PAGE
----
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Full NameProfessor Denis Shields
Organisation:University College Dublin
- genetics, genomics and molecular biology
Postgrad Medical Specialties
- Clinical Trials
- Health Informatics
- Hospice and palliative medicine
- Infectious diseases
- Vascular Medicine
Bioinformatics is used in our group to characterise and discover patterns of associations of sequence related data to disease processes. We have interests in genetic sequence variation in disease, in collaboration with rheumatologists and cardiologists. We have been developing specialised software to make sense of protein and peptide data, with a particular interest in the role of protein breakdown into peptides and the roles of digestive and inflammatory proteases in gastrointestinal disorders. We are also interested in the development of beneficial nutritional products for medical needs, using software methods to predict design and analyse the compositions of peptides and other protein factors in the foods. Computing tools used include machine learning, with varied applications, sequence analysis, statistical modelling and visualisation.
A listing of publications is available at:
The role of proteolysis in Inflammatory Bowel Disease (supervisor: Denis Shields (Professor of Clinical Bioinformatics, UCD Belfield), co-supervisor Glen Doherty (Consultant Gastroenterologist, UCD St Vincent's Hospital).
Inflammatory Bowel Disease (IBD) is mainly treated by anti-inflammatory approaches, but nutritional approaches provide some benefits. This project seeks to analyse existing information collected in a clinical trial, and other sample sets, regarding the distribution of proteins and peptides in stool samples from IBD patients, in order to further our understanding of how proteolysis by both digestive and inflammatory proteases may contribute to disease. The project will define shifts in proteolysis patterns in the gut, during disease progression and remission, in order to understand the changes in proteolysis during disease. The project will focus on analysis of clinical datasets, and would give the candidate extensive exposure to computational and statistical analysis methods to make sense of peptide and protein identifications derived from mass spectrometric analysis. The project will also provide opportunities for the candidate to get centrally involved in the design of a nutritional randomised intervention, aimed at reducing the negative aspects of protease activities in the bowel, to provide symptom relief and accelerating resolution of inflammatory flare-ups. There is an opportunity for a nutrition focussed project, working also with Dr Eileen Gibney, integrating dietary information with proteomic and peptidomic profiles, and for extension to consider the role of the microbiome in IBD. We are also interested in the potential for studying IBS in this context.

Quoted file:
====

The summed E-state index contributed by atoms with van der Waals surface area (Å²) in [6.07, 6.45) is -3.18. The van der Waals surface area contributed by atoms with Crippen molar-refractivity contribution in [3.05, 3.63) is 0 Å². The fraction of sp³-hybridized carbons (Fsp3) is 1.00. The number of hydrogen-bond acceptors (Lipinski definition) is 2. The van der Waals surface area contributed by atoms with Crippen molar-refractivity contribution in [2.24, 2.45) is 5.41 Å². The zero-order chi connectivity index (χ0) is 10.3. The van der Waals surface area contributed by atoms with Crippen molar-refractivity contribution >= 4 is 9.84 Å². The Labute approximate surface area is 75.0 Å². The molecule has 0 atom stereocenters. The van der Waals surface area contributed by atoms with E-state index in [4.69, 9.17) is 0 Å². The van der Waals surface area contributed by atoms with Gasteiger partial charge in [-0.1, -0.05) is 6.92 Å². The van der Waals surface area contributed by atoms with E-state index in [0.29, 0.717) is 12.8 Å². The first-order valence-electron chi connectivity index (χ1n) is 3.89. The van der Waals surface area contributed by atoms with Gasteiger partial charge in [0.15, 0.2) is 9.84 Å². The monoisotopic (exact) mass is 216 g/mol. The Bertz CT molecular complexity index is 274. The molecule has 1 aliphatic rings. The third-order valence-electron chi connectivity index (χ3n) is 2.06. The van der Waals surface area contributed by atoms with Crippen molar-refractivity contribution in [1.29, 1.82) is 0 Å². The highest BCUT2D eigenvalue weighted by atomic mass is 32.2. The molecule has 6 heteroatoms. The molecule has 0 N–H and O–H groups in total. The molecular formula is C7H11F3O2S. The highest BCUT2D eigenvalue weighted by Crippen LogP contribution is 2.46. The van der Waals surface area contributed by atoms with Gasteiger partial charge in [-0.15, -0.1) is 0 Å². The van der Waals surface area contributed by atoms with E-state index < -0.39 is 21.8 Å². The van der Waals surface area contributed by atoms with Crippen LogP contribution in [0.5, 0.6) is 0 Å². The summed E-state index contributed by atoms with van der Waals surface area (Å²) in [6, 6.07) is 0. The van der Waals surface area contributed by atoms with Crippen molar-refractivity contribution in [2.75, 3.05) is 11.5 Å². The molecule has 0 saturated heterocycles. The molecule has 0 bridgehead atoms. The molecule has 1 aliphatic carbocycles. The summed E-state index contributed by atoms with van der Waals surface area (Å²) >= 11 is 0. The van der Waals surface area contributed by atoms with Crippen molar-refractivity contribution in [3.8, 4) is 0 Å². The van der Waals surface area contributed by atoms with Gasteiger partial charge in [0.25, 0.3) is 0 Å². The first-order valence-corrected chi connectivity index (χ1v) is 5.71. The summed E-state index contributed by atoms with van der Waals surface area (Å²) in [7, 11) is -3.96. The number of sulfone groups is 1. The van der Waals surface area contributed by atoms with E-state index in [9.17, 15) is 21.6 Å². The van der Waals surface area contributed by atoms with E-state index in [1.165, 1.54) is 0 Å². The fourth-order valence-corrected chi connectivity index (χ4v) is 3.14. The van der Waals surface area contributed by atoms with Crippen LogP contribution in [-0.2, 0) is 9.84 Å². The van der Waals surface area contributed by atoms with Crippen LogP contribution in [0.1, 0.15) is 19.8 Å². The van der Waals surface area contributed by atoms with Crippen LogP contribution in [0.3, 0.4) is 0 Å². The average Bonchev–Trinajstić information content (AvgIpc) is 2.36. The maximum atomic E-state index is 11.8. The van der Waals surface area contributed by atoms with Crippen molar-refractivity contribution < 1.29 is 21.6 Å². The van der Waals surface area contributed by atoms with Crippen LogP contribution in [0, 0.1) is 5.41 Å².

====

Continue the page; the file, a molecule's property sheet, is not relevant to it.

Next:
Other projects in the area of clinical bioinformatics are also possible, depending on speciality and I am very happy to discuss such possibilities further.